2023 Reading–August

Artemis by Andy Weir

Artemis by Andy Weir is a sci-fi novel that just didn’t work for me, possibly because the main character is obnoxious and snarky. Jasmine Bushara has lived on the moon in the city of Artemis since she was six years old, the daughter of a Saudi welder who also lives there. But she’s a troublemaker and free spirit who is mad at just about everyone for reasons that aren’t clear (her mother abandoned her, but still), and now she gets caught up in a get-rich-quick scheme that is both illegal and dangerous, not to mention way over her head. Since she’s already a smuggler, she doesn’t much care about the law—Artemis is pretty lawless anyway, it seems—and thrives on risk. So, fine, she agrees to take on a sabotage job in order to earn a potentially huge payday. Stuff—and much science gobbledygook—happens. Meh.

Invisible Monsters by Chuck Palahniuk

Invisible Monsters by Chuck Palahniuk is fast-paced and clever, but annoyingly ridiculous. I’m not sure what the author is trying to say in this story about a fashion model who is disillusioned and hates everyone, including herself. When she suffers a disfigurement, she seeks revenge against her former best friend and her ex-fiancé and teams up with a woman who is in the process of completing her gender reassignment. There’s much talk about hiding who we really are, and so maybe that’s the point of the story, including the many twists and revelations that come out along the way.

Hold Fast by Spencer K.M. Brown

Hold Fast by Spencer K.M. Brown is a charming novel about a grieving widower and his grown son who has suffered losses of his own. They have come together to live, but are adrift and aimless in their home on the shores of Lake Superior. They each claim to be “holding fast,” meaning that they’re doing okay, but in reality they’re both sinking. Whether they’ll be able to pull themselves together and recover from their losses is the book’s central question. Brown’s writing is excellent, and the reader feels real sympathy for both father and son as they work through their grief and also work on their relationship with each other. A fine plot element that is revealing of character is the arrival in the father’s life of a young pregnant woman who needs shelter from an abusive domestic situation. Perhaps more important thematically is the project the father undertakes—he begins to build a boat that he intends to row across the lake. I savored the reading of this book because of the fine writing, until I neared the end and needed to know how the various conflicts would be resolved. Highly recommended.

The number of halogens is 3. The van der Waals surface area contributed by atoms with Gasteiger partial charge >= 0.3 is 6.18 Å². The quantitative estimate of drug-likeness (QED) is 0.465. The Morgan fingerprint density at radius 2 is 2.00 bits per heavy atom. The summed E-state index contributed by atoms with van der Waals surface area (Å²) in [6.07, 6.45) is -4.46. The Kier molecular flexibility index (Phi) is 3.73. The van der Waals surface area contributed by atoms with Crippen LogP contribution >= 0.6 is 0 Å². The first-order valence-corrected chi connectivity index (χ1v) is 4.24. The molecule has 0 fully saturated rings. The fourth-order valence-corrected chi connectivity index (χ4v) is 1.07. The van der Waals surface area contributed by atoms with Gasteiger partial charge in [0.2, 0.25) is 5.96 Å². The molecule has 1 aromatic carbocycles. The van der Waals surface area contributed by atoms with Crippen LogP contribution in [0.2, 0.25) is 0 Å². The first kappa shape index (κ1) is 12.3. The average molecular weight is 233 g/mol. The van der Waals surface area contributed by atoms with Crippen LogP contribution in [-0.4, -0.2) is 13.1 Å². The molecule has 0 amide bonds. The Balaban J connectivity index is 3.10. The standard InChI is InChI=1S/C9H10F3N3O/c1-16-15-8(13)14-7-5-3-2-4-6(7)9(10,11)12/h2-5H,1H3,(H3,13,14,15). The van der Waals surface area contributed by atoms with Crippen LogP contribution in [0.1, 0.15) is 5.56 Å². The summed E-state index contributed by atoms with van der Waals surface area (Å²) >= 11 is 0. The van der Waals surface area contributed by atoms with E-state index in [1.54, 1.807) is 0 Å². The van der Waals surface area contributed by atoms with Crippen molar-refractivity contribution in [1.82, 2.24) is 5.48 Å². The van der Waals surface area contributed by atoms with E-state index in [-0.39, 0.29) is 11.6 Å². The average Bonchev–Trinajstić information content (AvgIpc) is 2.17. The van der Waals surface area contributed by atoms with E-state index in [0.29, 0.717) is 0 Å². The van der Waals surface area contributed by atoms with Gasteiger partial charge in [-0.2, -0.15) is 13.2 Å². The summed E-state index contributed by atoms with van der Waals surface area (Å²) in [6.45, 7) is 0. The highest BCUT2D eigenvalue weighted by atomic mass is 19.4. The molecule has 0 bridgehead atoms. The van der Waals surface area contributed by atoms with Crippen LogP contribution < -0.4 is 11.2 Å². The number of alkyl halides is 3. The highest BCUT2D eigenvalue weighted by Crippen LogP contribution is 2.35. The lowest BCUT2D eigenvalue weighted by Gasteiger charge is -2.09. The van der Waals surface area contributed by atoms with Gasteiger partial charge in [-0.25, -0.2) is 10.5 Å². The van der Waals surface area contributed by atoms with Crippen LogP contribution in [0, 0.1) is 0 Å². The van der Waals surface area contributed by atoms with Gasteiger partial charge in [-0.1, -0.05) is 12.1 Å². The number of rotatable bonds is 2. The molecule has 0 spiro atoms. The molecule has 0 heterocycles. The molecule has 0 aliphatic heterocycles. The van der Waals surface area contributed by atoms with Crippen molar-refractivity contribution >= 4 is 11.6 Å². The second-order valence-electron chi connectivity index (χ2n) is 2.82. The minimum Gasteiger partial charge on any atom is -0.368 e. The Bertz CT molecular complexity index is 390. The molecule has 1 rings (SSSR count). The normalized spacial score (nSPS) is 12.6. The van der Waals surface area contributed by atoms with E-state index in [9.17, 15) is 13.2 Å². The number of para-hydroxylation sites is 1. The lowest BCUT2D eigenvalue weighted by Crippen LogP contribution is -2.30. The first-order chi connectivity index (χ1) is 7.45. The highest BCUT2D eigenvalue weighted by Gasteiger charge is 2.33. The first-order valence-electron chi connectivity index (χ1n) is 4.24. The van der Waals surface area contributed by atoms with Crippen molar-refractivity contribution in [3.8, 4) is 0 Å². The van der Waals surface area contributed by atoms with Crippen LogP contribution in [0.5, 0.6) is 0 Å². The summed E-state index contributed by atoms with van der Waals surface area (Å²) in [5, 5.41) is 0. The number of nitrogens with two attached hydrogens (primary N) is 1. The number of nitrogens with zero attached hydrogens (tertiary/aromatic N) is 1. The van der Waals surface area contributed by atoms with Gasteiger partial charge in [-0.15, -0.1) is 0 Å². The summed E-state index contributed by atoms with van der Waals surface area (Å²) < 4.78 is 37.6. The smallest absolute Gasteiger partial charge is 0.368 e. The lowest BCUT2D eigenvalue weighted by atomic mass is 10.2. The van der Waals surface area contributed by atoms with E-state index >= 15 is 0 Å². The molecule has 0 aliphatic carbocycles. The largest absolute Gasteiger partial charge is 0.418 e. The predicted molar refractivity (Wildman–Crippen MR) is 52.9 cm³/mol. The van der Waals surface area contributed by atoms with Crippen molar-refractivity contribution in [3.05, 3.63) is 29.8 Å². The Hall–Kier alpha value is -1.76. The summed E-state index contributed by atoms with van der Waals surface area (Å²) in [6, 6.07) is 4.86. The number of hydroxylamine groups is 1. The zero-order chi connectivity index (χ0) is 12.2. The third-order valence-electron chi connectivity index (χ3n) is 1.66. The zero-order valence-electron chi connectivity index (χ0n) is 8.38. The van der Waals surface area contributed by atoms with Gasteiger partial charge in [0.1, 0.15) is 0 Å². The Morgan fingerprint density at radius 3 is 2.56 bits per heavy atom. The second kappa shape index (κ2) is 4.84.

Big Sur by Jack Kerouac

Big Sur by Jack Kerouac is a trip. I’ve never read a whole Kerouac book before, so this was something of a revelation. Supposedly he wrote it over a ten-day period, and given its rambling nature that’s entirely believable. The language strikes me as Joycean in places, and is a convincing portrait of a mind that is nearing the edge of sanity, tipping over, and just barely hanging on. The people in the book are all based on Kerouac’s beatnik friends. For example, the story, for want of a better word, is that Jack is going to Big Sur to stay in his buddy Monsanto’s cabin for a few weeks to relax and write. Monsanto is based on Lawrence Ferlinghetti, and Jack and his other pals visit Monsanto’s bookstore in San Francisco (Ferlinghetti’s City Lights Booksellers). While Jack loves some aspects of being in the cabin, he goes nuts and needs to be around other people, but that only drives him nuttier.

The Cyclone Release by Bruce Overby

The Cyclone Release by Bruce Overby is a workplace novel set in a Silicon Valley startup. Brendon is hired to be a technical writer—actually, the only tech writer at first—for a software firm that is gearing up for the release of a big new product. The novel is divided into parts that are named for the phases of a release like that and the milieu is one that Overby knows well from his years working in the industry. The wrinkle here is that Brendon is coming back to work after several months following the death of his wife in an automobile accident that still haunts him. The new release, though, along with the planned IPO of the company, offer a significant distraction for him as well as high stakes. One more complication—he hires help in the form of Mo, an attractive tech writer who is also recovering from loss. It’s a compelling novel and a quick read.

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  1. Loved hearing your thoughts on Kerouac. Just TODAY I was considering reading On the Road — his best, in my opinion. Maybe you have to be 20-something to reap the rush of his storytelling, but back then, it changed my life. I knocked around Colorado for a few years, chasing Moriarty’s ghost and other adventures. Kerouac created the selfie without the internet available for posting. Inspired madness and an unforgettable collection of literary characters.

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